The Netscape Directory Software Development Kit (available now) lets developers build applications that access networked directory data through the standard Lightweight Directory Access Protocol (LDAP, RFC 1777). The SDK includes the Java-based Directory IFC, developed jointly with NCware Technologies.

The SDK features:

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Sun's segmented Java strategy draws support

Sun Microsystems' segmented Java strategy, which debuted at JavaOne, has vendors lining up to support Java on various platforms, including Bull HN and Curtis Mathes.

Bull HN Information Systems has decided on the Java Card API and Java technology as its operating environment for multi-application smart card-based systems. Bull has also licensed the Java Applet Environment, the Java card API, and the JavaOS operating system from Sun. Bull officials said the company will extend the Java Card specifications past smart-card applications to its terminals and point-of-sale devices. The focus will be on formal security validation, key management, and systems integration. Alain Couder, president of Bull Personal Transaction Systems, said, "Our objective is to provide the highest security level required for any payment scheme, while leveraging the flexibility and interoperability provided by Java."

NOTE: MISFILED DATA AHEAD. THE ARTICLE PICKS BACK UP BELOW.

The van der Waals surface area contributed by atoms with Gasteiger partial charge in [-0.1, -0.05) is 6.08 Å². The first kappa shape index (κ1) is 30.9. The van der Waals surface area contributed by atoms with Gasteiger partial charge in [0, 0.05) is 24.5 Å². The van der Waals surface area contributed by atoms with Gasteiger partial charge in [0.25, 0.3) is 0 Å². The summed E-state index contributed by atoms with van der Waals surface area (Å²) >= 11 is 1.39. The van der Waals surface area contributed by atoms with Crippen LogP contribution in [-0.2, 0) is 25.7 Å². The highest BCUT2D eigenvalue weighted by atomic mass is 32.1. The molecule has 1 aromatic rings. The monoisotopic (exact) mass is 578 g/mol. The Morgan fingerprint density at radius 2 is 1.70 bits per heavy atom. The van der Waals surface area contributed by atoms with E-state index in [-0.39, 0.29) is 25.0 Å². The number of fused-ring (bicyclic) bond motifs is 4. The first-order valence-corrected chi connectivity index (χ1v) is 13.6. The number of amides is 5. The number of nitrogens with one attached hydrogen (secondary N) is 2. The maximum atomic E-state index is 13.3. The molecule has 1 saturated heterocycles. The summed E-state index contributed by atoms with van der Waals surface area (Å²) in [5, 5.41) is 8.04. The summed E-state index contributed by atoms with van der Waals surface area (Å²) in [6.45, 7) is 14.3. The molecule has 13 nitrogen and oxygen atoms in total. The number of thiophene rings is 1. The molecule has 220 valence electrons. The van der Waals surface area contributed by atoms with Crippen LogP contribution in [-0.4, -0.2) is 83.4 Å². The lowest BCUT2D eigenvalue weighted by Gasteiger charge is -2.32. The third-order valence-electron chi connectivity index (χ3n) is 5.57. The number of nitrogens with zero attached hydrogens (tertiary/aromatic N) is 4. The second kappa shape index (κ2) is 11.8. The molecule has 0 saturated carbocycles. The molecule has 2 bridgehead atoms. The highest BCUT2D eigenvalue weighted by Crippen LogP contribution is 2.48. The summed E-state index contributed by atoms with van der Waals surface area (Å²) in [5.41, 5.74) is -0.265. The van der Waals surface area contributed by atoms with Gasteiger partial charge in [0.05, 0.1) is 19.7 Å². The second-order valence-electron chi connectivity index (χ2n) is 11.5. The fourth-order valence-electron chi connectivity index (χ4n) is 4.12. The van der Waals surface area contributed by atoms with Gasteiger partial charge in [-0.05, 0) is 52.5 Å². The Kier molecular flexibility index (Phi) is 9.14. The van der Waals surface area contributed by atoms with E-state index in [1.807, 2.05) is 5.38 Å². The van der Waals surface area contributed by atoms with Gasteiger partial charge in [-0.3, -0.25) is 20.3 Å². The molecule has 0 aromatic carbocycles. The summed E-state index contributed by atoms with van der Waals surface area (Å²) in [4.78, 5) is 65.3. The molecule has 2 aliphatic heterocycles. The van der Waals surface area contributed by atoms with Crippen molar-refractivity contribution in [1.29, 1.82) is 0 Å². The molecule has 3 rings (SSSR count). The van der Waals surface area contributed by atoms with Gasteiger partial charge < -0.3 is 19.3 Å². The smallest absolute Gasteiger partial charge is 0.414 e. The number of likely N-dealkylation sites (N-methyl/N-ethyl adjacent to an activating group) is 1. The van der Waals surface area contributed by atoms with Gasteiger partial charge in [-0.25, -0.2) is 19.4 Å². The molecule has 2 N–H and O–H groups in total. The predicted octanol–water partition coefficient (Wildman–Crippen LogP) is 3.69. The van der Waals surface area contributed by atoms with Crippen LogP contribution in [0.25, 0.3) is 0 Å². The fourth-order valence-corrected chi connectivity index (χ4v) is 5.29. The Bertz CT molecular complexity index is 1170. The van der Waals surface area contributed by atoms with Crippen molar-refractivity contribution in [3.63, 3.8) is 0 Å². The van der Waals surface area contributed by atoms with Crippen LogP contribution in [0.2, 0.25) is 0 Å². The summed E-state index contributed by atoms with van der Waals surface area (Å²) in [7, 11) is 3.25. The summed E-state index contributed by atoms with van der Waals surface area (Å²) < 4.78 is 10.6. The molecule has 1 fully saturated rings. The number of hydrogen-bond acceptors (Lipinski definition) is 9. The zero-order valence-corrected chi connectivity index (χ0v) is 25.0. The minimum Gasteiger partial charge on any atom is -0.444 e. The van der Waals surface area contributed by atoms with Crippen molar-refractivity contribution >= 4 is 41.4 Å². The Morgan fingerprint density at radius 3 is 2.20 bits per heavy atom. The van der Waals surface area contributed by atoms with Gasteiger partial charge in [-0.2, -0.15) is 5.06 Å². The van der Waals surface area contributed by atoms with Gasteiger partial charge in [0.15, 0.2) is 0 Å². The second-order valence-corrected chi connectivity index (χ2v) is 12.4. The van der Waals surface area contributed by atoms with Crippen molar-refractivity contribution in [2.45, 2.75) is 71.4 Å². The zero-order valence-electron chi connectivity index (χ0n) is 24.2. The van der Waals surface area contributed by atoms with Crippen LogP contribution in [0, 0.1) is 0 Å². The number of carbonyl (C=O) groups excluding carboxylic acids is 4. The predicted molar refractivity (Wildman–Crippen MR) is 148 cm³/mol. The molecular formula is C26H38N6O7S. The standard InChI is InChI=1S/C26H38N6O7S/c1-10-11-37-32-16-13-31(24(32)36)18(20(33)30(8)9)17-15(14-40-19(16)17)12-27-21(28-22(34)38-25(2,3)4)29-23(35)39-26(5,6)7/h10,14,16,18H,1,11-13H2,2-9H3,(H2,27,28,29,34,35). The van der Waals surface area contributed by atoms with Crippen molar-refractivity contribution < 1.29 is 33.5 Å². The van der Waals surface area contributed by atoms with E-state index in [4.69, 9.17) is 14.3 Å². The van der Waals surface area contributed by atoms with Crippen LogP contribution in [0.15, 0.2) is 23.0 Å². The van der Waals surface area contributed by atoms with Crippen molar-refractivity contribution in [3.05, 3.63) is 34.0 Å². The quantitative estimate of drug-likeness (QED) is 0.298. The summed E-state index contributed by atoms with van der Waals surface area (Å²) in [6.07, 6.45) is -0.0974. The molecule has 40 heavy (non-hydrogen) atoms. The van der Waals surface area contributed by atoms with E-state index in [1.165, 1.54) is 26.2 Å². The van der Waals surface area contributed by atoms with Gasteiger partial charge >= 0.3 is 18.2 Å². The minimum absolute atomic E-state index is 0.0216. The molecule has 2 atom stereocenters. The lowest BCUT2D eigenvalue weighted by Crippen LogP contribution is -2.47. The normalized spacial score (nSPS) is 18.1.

The Curtis Mathes Holding Corp. has also decided to leverage the flexibility of Java by licensing it for its coming implementations of uniView products. uniView appliances (which deliver Internet services such as email and Web surfing, and communication services such as speakerphone and fax) connect to your television or come installed on the company's sets. Although uniView can already run Java apps, the company wants to add Personal Java capabilities to its devices. Patrick Custer, Curtis Mathes CEO, said becoming a Java licensee opens up "enormous opportunities."

Original story:

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Forrester Research claims ActiveX/Java speeding past CORBA

Forrester Research's report, "Objects on the Net," points out that programmers have become frustrated waiting for The Object Management Group to come out with CORBA-compliant software, and are moving on to simpler architectures such as Microsoft's Common Object Model and Sun's JavaBeans model.

In the survey, CORBA had achieved only a 14 percent penetration rate in Fortune Magazine Top 1000 companies, primarily because large companies are moving away from building heavy-duty, company-specific applications and toward low-cost, disposable components.

No penetration rates were given for Java or ActiveX.

Original story:

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With Edgeworx VBA, who needs Java?

Antares Alliance Group has introduced Edgeworx, an intranet development tool that veers from the Java path for building network applications. Edgeworx lets developers build intranet applications using Microsoft's Visual Basic for Applications and supports the DCOM distributed computing protocol. Is this just a marketing strategy?